Gas however continues to dominate the fuel mix for space heating, the report shows:With upcoming changes to the building regulations to upgrade the existing housing stock (when renovating more than 25 per cent of the home a full energy upgrade will have to take place) and more stringent requirements for new builds, it’s likely that self-builders and home improvers will increasingly opt for renewable technologies.Urban versus rural
In 2016, 83 per cent of dwellings in rural areas were detached houses compared to 19 per cent in urban areas.
Rural households however continue to heavily rely on oil for their central heating requirements.
The average floor area of new one-off houses increased from 186 square metres in 2001, the first year in which data is available, to 253 square metres in 2009, an increase of 36 per cent. Between 2009 and 2016, the average floor area of new one-off dwellings declined by 5 per cent while that of multi-development houses increased by 2 per cent.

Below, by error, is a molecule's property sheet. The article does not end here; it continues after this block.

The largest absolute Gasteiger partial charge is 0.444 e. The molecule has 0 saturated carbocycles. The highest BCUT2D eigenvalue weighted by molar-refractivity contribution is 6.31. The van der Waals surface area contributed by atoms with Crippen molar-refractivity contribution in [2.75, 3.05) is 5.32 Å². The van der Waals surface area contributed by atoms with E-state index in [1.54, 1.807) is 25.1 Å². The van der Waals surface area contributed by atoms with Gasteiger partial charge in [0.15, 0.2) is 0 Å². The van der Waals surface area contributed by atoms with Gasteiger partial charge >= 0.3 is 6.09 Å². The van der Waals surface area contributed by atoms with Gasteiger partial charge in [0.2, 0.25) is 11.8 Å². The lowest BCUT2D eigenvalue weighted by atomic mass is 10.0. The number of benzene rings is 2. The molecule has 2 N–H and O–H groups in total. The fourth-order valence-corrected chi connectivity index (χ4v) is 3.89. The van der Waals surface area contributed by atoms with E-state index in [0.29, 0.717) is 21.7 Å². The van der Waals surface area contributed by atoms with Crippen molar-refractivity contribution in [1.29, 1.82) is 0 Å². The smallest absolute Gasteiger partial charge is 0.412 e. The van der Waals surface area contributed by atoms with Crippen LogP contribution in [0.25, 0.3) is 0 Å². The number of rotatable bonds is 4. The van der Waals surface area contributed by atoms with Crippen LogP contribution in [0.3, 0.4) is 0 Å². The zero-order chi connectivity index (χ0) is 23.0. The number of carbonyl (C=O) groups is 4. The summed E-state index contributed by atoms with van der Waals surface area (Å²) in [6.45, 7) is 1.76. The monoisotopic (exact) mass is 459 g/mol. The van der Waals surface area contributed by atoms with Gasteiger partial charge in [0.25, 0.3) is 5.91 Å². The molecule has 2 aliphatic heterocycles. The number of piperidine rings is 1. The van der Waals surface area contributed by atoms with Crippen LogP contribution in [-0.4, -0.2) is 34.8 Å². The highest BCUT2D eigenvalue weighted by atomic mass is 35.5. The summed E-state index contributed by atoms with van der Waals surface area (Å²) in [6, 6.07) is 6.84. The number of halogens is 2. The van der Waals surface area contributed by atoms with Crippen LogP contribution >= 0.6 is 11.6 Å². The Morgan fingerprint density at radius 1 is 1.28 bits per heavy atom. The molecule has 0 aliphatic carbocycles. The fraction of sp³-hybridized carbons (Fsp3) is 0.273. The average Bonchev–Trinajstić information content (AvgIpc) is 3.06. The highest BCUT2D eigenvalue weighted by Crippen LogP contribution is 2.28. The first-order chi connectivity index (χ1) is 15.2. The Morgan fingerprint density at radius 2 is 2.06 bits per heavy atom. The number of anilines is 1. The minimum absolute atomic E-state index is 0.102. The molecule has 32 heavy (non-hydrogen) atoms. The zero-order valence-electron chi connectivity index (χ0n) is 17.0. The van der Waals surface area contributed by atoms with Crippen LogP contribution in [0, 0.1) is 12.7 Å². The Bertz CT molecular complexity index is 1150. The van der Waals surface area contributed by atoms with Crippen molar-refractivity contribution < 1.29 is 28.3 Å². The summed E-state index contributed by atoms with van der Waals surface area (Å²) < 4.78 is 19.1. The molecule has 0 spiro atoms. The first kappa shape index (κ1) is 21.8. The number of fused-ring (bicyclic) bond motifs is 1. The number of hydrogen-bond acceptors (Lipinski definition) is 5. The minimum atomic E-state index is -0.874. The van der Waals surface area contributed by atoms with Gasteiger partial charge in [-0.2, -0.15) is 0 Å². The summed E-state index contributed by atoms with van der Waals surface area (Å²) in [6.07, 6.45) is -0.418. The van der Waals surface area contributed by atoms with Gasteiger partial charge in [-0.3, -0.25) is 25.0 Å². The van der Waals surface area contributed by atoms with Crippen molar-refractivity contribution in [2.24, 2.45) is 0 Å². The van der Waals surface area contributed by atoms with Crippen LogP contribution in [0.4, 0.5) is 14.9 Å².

According to the report, the increase in the average in house size after 2009 was due to the average shifting closer to the one-off houses’ ballpark figure, which currently stands at roughly 240 sqm.
The report also indicated that Irish homes emit almost 60 per cent more CO2 than the average EU home. A 25 per cent increase in population from 2000 to 2016 led to a total increase in floor area of 60 per cent:
In Ireland, in 2015, 7 per cent of people lived in apartments, the lowest share in the EU; the EU average was 33 per cent.
That same year 42 per cent of all dwelling were detached houses. Ireland had the lowest proportion of people living in apartments of any EU member state at 7 per cent. The next nearest member state was the UK at 15 per cent, while in Spain, 66 per cent of the population lives in apartments. The average across the whole EU28 was 33 per cent.